Archive for August, 2018

A Jog at the Zoo

I’ve always had a love/hate relationship with Porta-potties. They’re like a reliable friend who’s there when you need them, and yet there are few things on earth more vile. I’ll use them, but when I do so, I don’t breathe through my nose, and I certainly don’t, under any circumstances, peek into the bowl. So I was happy to see a porta-potty near my son’s camp, which was at a local zoo, because after I dropped him off, I’d wanted to go for a run, and I had to go to the bathroom before I set off.


I parked in the lot near the potty, and I was about to strap on my new iphone armband to carry my phone so I could listen to music as I ran when I noticed it had a little pocket for a key. I had planned on hiding my key fob under a rock near my car, as I sometimes do, but I opted for the little pocket in the armband. How fortuitous, I thought. I had been contemplating whether the parking lot, which was next to a playground, was a little too populated for the old hide-the-key-under-a-rock trick. I strapped the armband to my upper arm, went to the bathroom and took off.blog fob 4 porta potty


The run was like a symphony in four parts: There was the beautiful tree-lined path that appeared to go down to the river but turned out to be a path to the highway. There was the El Camino Trail, a nice gravel path that reminded me of my high school track. It started out on a tree-lined street but quickly became urban, with a skyline in the distance and buildings covered in murals and poems. Once the trees receded, I baked in the hot sun. The third part was a long flight of stairs down to a wide pedestrian bridge that crossed the Genesee River, a brown river that flowed through a green canyon. And the last part I ran as a favor to my son, who said, “Mommy, can you run by the zoo and see me?” It was a stone path that went along the perimeter fence of the zoo, but the path quickly disappeared, and I had to choose between running on the tilted muddy ground or a road for zoo vehicles. I opted for the road but as I moved along the outside of the zoo, within eyeshot of kids at the playground and the snack bar, I feared I looked like a pedophile. I turned around and ran back to the jogging path that wound through the park.


After the run, I returned to my car, unstrapped the armband that held my phone and saw the pocket in which I had placed my key fob was empty. I must have dropped the fob somewhere along my route. I retraced my steps in my head, and my mind quickly went to the beginning of the El Camino trail, where the sun was so hot, I had unstrapped the armband and taken off my long sleeve shirt. But the earphones had gotten twisted up in the neck of my shirt, and I had to pass the armband and headphone wires through the shirt opening several times, like unsewing a hem, to untangle the mess. I must have dropped the fob in the process, I thought. I walked back to the path, thinking I’d surely find it sitting there. I did not. I walked my entire route on the El Camino trail, replaying the run in my head: the spot where I saw the old Eastern European looking woman standing on the highway overpass inspecting a sneaker that I initially thought she’d found until I saw she had a matching sneaker on her other foot. The WPA looking mural that seemed so current until I saw it was dated 2013. The part where the greenery around the trail stopped looking like bucolic nature and started to look like weeds on the back end of an industrial site, and I felt it best to turn around.blog fob path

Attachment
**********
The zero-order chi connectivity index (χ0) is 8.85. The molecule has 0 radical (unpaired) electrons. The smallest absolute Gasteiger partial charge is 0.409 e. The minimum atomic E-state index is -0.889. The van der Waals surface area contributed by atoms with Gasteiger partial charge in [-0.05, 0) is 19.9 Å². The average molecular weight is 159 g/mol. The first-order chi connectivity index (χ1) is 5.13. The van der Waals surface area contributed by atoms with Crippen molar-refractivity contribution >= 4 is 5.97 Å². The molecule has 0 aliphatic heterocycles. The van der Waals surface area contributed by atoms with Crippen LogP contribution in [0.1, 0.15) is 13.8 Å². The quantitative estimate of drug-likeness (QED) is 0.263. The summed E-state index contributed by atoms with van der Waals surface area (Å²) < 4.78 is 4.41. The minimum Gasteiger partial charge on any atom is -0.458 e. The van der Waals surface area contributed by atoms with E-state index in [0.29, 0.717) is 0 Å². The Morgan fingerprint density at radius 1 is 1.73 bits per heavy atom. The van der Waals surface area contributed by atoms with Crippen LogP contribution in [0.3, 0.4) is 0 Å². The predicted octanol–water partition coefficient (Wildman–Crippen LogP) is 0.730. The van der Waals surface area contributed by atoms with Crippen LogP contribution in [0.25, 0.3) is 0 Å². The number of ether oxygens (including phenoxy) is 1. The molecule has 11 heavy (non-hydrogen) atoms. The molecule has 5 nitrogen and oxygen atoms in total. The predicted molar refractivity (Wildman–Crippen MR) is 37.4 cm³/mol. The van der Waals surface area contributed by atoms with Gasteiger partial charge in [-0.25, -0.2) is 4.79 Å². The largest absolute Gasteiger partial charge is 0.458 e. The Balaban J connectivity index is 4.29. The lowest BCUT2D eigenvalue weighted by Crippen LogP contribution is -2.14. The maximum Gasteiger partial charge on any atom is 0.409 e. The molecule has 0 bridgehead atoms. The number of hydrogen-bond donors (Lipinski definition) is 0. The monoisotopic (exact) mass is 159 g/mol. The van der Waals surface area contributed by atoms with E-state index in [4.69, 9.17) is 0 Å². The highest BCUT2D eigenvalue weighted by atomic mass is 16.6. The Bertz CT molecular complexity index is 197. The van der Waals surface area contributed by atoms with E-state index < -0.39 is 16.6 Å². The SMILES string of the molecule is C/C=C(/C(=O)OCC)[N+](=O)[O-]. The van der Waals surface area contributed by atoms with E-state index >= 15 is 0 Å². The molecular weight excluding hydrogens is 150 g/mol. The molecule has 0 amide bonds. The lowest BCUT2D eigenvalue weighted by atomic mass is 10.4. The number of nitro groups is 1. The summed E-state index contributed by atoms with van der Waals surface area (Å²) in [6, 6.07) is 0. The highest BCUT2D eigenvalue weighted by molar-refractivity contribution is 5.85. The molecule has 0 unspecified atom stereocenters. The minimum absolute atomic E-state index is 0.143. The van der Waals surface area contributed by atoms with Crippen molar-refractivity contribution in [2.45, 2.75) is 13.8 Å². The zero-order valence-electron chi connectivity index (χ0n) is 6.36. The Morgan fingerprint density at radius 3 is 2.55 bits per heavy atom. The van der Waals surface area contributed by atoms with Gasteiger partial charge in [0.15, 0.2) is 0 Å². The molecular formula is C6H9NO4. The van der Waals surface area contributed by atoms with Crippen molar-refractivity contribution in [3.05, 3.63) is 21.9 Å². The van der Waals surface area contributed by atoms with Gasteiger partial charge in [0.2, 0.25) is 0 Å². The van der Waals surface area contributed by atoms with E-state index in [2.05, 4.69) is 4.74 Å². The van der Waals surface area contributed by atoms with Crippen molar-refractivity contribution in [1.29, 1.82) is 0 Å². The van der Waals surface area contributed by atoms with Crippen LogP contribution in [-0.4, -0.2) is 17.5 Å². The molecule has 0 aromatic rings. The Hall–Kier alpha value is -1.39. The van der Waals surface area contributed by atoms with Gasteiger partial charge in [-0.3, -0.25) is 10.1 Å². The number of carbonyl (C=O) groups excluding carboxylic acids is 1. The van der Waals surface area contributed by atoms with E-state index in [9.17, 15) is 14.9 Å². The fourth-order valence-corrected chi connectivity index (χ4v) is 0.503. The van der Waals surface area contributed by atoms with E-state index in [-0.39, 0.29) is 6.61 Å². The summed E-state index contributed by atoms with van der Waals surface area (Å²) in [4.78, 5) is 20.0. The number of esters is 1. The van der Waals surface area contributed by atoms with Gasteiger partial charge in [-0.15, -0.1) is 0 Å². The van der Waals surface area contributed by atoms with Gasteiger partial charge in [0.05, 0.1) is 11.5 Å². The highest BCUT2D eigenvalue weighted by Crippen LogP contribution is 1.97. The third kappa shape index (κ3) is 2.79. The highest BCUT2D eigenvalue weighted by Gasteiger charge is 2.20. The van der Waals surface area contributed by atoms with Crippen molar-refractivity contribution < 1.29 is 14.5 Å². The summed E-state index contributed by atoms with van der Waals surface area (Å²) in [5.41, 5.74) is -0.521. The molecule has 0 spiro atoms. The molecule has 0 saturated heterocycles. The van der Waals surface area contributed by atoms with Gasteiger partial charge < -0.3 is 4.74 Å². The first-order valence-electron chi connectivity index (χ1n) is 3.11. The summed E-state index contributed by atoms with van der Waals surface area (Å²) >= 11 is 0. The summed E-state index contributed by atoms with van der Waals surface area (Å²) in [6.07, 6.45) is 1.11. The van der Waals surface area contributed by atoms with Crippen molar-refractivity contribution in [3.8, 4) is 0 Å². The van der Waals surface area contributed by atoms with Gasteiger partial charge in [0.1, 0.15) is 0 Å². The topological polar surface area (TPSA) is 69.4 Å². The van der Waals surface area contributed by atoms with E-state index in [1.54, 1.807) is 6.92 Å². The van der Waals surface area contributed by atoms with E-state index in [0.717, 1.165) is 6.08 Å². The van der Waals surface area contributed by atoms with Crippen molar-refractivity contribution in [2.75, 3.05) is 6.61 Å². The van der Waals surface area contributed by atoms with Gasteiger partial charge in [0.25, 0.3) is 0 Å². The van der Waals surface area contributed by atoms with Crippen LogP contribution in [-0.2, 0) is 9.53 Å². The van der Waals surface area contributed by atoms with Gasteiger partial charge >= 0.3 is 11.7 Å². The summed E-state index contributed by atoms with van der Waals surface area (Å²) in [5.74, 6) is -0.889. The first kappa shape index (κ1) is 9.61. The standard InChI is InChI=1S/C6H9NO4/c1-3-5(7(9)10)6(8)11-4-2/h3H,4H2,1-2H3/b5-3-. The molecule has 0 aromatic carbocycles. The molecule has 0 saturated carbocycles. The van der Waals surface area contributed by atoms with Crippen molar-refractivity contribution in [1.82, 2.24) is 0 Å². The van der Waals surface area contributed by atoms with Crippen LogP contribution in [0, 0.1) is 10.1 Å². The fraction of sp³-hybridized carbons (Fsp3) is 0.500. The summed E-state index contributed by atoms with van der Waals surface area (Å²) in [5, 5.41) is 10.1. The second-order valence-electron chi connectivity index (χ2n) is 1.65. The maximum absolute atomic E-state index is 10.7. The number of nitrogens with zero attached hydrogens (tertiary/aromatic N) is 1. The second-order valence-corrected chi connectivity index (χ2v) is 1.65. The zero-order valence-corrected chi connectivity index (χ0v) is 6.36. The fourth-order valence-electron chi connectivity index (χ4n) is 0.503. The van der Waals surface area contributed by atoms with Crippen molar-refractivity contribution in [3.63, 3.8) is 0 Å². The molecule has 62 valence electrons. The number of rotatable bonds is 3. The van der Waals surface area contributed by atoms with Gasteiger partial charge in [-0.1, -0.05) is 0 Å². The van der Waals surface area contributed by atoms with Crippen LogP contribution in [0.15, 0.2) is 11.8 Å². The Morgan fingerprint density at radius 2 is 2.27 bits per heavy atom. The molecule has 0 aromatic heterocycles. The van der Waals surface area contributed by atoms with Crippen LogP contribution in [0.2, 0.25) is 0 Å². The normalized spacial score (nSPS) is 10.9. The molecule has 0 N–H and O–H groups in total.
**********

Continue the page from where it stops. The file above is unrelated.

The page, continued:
On my way back, I passed a car service station and thought, I can retrace every step I took or I can go to the mechanic and ask if they had a device to break into my car. I chose the latter.


I saw a man working on a car and asked him where I could find the owner of the shop. He said the owner had just left but that his wife was in charge. I told her what had happened, and she walked out to the front desk with me to see which of her workers could leave the garage. She helped a man and his son who were standing at the counter, and as the two turned to leave, she remembered the man was a mechanic.


“Chuck, do you know how to get into a Subaru? This lady lost her fob when she was running, and she has a problem with a key,” the woman said.


I wasn’t sure why she worded it that way, but I figured in the language between mechanics, it probably made sense.blog fob stairs


“I don’t know how to do that. Sorry. I’m a GM guy,” he said, and he and his son walked out.